Wednesday, August 12, 2015


One of my bunnies died today.

I've never really had a pet before (unless you count sourdough starters or worms). I'm a practical person, the kind who has to have a use for most everything—not the kind of person you would expect to have bunnies (unless for breeding), and honestly, the only reason I really wanted some was for their manure. So last Easter I finally decided to take the plunge, little as I really knew about the gentle creatures. I'm a learner on the go. Plus, my compost needed those droppings!

I did not expect to attach to the bunnies.

But it happened almost immediately. I felt a strong stewardship over these bunny brothers, newly weaned from their mama. I wanted to take care of them just right. I gave them good quality food (including greens from my garden) and let them share my Berkey water. I let them out of their cage to play nearly every day. I talked to them and stroked them. I made them a good-sized run in the backyard so they could enjoy the grass and the outdoors. I made strict rules about the allowed interactions my little boys could have with them. I even took them to Utah on a three-week trip and let them run jubilantly around my mom's chicken coop with her hens.

We all loved them. They felt like part of the family.

This morning as I was doing some routine yard work, I went to refill their water. The bunnies were in their little cardboard house I made for them, but Zephyr wasn't moving, and I knew instantly why. His brother was snuggled up next to him, like always. I was stunned. I cried and cried. For the longest time, I sat there under the avocado tree, not knowing what to do next. I finally decided to pull out the dead tree and bushes in their fenced run, and bury him there with a new tree planted above. So I spent hours digging. Which helped me feel a little better.

The worst is, I don't know why it happened.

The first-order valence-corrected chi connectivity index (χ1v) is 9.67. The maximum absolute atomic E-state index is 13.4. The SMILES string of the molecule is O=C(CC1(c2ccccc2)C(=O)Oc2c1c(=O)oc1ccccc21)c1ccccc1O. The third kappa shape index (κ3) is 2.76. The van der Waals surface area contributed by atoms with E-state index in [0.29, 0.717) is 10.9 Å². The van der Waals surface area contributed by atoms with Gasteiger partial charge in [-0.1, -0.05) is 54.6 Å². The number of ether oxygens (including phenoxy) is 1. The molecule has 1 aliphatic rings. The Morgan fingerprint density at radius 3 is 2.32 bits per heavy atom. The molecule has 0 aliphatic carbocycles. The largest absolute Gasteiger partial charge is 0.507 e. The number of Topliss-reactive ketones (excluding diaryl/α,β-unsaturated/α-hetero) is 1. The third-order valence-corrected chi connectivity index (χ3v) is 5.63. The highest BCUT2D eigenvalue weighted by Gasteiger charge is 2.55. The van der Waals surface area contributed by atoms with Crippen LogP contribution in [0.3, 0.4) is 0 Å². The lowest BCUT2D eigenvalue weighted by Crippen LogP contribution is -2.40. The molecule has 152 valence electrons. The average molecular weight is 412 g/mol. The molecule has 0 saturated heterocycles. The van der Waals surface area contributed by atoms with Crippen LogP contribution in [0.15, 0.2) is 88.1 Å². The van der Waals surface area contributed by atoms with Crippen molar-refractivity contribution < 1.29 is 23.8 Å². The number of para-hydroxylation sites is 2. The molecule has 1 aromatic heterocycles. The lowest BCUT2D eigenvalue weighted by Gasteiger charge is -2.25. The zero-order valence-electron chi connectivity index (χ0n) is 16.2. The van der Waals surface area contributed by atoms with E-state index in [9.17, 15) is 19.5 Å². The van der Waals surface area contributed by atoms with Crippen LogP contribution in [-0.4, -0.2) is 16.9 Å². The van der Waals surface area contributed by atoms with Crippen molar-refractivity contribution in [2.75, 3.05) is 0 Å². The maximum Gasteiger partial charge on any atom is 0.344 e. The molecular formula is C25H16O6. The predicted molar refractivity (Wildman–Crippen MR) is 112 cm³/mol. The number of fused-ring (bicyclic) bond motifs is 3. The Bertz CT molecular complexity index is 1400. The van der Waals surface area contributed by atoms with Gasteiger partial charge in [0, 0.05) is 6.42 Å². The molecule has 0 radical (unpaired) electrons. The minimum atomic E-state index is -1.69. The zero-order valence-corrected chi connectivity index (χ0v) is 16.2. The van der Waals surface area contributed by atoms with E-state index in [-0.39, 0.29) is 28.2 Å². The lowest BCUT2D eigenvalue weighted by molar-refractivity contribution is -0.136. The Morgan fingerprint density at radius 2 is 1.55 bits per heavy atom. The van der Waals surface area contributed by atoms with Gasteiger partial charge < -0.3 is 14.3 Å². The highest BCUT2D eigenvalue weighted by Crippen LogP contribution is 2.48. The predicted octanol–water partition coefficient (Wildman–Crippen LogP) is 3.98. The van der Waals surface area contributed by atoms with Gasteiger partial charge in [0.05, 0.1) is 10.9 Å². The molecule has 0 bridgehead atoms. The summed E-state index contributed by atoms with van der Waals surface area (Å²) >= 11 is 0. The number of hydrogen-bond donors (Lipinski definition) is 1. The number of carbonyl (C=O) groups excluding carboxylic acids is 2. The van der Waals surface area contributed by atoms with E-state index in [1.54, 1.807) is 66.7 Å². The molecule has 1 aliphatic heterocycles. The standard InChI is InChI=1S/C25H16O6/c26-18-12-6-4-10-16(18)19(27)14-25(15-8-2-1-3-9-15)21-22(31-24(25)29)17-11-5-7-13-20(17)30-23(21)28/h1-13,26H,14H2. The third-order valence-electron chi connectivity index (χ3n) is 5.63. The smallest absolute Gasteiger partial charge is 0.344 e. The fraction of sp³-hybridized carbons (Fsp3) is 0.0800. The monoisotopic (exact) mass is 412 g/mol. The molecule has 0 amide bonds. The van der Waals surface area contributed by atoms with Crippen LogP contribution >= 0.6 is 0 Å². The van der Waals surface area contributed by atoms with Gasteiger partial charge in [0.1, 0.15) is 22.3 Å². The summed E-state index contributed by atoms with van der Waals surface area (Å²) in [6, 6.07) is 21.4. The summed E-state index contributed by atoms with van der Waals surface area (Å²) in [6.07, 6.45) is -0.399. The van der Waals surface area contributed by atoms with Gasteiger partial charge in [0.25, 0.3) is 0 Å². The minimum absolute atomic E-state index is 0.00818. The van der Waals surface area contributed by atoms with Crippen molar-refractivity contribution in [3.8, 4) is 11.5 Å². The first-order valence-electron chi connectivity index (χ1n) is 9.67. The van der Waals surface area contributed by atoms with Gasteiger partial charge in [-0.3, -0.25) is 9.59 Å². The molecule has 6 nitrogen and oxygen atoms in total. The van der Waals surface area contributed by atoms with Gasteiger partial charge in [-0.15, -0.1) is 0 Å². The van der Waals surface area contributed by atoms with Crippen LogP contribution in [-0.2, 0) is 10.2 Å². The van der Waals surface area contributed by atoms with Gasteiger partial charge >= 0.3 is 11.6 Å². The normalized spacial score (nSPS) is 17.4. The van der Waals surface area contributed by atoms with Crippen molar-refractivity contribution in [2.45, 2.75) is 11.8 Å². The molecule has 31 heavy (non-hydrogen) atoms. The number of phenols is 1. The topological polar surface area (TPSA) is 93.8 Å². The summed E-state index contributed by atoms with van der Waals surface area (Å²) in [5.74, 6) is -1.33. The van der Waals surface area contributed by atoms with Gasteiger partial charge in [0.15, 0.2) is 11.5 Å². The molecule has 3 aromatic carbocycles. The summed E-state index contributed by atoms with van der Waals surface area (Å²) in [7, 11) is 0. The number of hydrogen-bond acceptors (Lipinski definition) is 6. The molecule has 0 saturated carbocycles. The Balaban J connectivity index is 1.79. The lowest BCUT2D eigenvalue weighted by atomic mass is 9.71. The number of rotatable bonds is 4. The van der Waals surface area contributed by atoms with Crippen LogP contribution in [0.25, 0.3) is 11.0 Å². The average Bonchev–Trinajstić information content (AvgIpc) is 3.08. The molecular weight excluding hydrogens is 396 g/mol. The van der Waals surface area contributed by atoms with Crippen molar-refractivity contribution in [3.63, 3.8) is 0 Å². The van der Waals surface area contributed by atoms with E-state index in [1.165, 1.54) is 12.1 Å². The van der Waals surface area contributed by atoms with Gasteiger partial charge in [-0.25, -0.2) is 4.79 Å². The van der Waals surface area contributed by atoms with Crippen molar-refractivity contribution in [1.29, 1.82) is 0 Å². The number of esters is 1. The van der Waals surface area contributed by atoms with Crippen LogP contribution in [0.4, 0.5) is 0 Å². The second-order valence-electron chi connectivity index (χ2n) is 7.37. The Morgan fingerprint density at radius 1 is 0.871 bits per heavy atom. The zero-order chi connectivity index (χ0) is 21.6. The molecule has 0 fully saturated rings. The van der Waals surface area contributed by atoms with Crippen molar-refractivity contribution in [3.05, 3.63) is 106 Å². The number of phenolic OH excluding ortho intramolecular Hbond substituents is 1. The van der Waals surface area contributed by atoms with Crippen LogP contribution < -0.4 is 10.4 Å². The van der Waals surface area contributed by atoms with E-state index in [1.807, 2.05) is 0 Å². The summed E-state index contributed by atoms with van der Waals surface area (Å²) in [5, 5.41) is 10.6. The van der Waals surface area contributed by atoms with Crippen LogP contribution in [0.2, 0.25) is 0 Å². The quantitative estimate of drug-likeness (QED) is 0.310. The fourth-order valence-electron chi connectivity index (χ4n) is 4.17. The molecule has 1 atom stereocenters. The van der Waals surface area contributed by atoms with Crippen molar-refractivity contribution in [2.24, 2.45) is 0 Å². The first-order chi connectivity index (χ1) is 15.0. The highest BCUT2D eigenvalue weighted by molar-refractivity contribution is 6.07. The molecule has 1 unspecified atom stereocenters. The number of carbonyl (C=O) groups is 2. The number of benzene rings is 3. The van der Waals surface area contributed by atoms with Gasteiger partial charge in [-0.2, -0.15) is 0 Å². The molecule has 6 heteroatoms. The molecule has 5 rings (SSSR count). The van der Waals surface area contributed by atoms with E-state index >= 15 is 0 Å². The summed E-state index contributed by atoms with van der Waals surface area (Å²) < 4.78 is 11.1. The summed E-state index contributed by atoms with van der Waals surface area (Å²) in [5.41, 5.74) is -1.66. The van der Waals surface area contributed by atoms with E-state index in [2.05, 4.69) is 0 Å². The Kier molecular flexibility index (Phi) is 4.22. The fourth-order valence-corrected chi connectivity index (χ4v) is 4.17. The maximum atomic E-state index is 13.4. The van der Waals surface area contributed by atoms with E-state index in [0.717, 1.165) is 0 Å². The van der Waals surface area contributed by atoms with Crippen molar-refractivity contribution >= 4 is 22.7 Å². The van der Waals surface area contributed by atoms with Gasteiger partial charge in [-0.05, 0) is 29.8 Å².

My first impulse was the heat, but the last couple days were only in the low to mid 80s, and the bunnies had water and shade. Then I wondered if it was a poisonous plant they'd been nibbling on in the yard. Today I found a huge long list of plants that can be poisonous to bunnies, and one of the plants in their run had just grown some tiny berries he may have tried. Maybe that. And when I pulled up the plants around the dead tree, I disrupted a cozy nest of black widow spiders. So then I thought maybe he got a fatal bite, since he liked to play in that area. But that's least likely of all. Widows are not aggressive. Maybe it's something else still. Maybe I should have waited to get rabbits until I knew more about them. As things are, I must figure out what next, especially for the truly forlorn brother rabbit left behind.


As I cuddled my youngest boy in my arms tonight before bed, I couldn't help but think how fragile and precious life is (and the tears threatened to come again). These little children, whom I love infinitely more than the bunnies, mean more to me tonight because of our loss earlier today. How important it is to be vigilant for the well-being of those we love. But how much more important it is just to love! Reminders like losing Zephyr, though dreadful and heartbreaking, serve to keep things in perspective.

Tonight I am grateful for life.

Zephyr, 3 1/2 weeks old

One week ago

Today I know, for the first time in my life, what it's like to mourn for a cherished animal. I never understood it before. Have you ever lost a pet? Tell me about your experience.


  1. I'm so sorry for your loss. It is always startling and difficult. Honestly, it is even difficult for me with animals we are raising for meat. Death is a serious and tender matter. We will be praying for your little family.

  2. Oh my Heart. I have witnessed your love and care over these little bunny brothers. I am sorry you lost that new and well loved little member of your family. He was cared for so beautifully by you. I have no doubt he loved his life with you. Your writing of Zephyr's departure was heart wrending to me, but very touching. Having him, and losing him, has greatly enlarged your heart, Little Non', which even in heartbreak is a great blessing. Blessings on you all, and comfort too.

  3. Lovely and sad story. It's a painful yet beautiful thing to feel those emotions for living non-humans. Reminds me of when I sawed down a little tree in our backyard two years ago. George ran out bawling when I was half way through: "Dad, don't cut it down! That tree's my friend! No don't do it!" Inconsolable, and for a long time after the job was done. There's more to all that than the fantasies of a 3 year old.

  4. I'm sorry. That's sad :( Beautiful thoughts shared though.